would not have need to do develop their own DOM, if the checkpoints related
to DOM access in the UA guidelines were satisifed.

Minimal Functional Requirements for Accessibility 

The WG found that the techniques for accessible rendering and navigation of
web content are very dependent on the medium of rendering (text, graphics,
speech, Braille). That functionalities that make sense for one rendering
medium do not translate well and complicate the user interface of another
 medium (notabily graphical and speech). Therefore the guidelines have
checkpoints related to accessible rendering of content in the medium the
general purpose user interface supports and providing access to web content
to assistive technology for alternative rendering and navigation. 

The problems were most notably found for table content rendered by
graphical user agents, which is currently a major problem for people with
visual disabilities and blindness. The working group spent considerable
time on proposals for checkpoints requiring keyboard based navigation of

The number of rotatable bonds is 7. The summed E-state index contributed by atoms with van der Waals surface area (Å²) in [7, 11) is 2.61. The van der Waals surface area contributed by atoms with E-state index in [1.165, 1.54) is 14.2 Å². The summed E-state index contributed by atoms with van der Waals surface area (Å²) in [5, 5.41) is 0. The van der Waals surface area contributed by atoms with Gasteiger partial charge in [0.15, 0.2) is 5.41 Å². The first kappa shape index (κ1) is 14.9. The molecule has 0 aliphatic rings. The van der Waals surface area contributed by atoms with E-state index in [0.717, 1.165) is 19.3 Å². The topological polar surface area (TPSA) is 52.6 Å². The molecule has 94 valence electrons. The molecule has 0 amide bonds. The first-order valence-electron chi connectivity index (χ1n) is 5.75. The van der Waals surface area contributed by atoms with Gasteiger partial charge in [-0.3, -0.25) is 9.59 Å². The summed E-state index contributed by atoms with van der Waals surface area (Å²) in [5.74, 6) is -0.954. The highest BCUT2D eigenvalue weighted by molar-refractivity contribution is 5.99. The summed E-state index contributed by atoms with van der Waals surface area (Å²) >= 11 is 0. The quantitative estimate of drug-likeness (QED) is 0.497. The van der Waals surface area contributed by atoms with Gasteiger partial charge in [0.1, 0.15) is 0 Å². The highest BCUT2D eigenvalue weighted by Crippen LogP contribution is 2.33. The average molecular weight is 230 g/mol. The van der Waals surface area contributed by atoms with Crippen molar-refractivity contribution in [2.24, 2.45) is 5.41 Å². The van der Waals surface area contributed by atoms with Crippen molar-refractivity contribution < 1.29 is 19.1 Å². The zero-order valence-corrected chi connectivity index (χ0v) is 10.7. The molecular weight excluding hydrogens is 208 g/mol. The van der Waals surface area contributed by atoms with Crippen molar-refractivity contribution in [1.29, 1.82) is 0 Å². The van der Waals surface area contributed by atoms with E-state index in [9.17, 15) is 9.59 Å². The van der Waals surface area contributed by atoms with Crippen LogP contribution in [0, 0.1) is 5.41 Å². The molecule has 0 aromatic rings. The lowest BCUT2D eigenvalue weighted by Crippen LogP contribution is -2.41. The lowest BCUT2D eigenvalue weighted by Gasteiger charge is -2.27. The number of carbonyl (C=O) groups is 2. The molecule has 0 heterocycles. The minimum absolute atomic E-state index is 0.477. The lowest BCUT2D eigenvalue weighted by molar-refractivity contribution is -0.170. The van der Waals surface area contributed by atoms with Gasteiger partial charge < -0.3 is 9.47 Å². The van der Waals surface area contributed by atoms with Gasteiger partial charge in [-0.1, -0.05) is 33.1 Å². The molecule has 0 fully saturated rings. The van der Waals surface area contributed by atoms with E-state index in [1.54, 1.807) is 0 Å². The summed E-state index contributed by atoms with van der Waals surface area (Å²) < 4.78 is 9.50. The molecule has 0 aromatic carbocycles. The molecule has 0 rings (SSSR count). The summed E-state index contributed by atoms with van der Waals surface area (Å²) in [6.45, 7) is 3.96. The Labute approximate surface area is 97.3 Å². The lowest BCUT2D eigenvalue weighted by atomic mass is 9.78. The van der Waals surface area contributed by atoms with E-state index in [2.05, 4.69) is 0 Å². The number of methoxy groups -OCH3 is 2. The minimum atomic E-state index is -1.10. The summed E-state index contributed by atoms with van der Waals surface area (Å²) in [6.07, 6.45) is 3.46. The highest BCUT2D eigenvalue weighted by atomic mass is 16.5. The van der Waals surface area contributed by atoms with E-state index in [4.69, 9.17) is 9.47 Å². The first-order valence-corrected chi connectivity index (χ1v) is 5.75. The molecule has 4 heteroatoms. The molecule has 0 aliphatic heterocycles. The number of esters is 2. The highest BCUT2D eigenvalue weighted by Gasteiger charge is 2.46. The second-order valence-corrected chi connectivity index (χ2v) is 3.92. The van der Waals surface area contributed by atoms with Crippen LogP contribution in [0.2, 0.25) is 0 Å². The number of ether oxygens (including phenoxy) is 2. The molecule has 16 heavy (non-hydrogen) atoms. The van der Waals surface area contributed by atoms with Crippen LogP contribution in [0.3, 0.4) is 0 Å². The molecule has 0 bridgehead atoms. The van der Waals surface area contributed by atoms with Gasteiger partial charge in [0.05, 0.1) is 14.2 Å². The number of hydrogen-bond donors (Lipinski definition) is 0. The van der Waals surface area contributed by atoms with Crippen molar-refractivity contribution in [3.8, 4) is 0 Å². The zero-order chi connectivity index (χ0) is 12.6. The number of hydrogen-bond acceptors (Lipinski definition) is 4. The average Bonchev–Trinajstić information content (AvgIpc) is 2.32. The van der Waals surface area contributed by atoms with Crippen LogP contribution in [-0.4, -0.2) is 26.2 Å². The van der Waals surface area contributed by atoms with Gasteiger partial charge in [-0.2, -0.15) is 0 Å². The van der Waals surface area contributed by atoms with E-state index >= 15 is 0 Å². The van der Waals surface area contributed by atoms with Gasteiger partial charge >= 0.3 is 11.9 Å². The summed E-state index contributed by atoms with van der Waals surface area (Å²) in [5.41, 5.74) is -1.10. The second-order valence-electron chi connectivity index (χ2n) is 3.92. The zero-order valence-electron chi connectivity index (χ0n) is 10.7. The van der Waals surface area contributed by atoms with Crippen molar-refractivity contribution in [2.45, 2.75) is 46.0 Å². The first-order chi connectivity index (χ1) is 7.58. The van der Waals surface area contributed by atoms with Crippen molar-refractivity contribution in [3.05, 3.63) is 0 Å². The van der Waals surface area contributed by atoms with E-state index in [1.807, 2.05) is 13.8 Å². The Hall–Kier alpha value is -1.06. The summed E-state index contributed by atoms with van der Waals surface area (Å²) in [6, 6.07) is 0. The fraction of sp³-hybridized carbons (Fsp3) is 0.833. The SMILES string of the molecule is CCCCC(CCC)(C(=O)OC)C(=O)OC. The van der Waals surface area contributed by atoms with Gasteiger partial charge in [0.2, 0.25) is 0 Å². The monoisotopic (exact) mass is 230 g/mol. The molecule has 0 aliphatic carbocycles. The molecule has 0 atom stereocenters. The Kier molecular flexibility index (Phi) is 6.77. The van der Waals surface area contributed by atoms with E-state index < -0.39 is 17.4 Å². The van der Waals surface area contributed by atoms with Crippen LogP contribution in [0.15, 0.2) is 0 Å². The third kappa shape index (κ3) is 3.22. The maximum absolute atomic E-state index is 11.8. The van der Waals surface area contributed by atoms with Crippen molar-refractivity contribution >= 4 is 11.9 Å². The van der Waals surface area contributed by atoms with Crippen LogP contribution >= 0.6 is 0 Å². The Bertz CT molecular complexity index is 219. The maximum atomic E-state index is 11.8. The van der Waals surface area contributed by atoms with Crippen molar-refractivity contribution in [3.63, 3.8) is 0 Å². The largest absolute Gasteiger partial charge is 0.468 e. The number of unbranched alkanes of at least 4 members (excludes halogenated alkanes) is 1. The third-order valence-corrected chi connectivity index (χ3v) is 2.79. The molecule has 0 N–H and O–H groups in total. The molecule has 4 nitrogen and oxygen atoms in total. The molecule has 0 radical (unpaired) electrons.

table cell content in GUI based user agents. Many types of keyboard
techniques were proposed to improve the accessibility to table information
and access to table header information. 

Some of the problems: 

1. Keyboard techniques were not provided in a context of a larger keyboard
access to all content 

2. How does the user agent expose what table cell had the ATs

3. What if the graphical user agent could not render the entire contents of
a table cell in the view,how would the AT know? 

4. Keyboard navigation of table cell information was typically handled by
scoll bars in graphical user agents and developers had concerns about
developing funcationalities that is redundent with current functionalities
and not useful to sighted users.

5. There is a high potential for keyboard conflict with AT functionalities 

6. There would still be requirements for use of AT commands to access the
content, making access less than efficient and require more user skill to
access the content. 

Jon Gunderson, Ph.D., ATP
Coordinator of Assistive Communication and Information Technology
Chair, W3C WAI User Agent Working Group
Division of Rehabilitation - Education Services
College of Applied Life Studies
University of Illinois at Urbana/Champaign
1207 S. Oak Street, Champaign, IL  61820

Voice: (217) 244-5870
Fax: (217) 333-0248

E-mail: jongund@uiuc.edu

WWW: http://www.staff.uiuc.edu/~jongund
WWW: http://www.w3.org/wai/ua
Received on Wednesday, 5 January 2000 09:38:18 UTC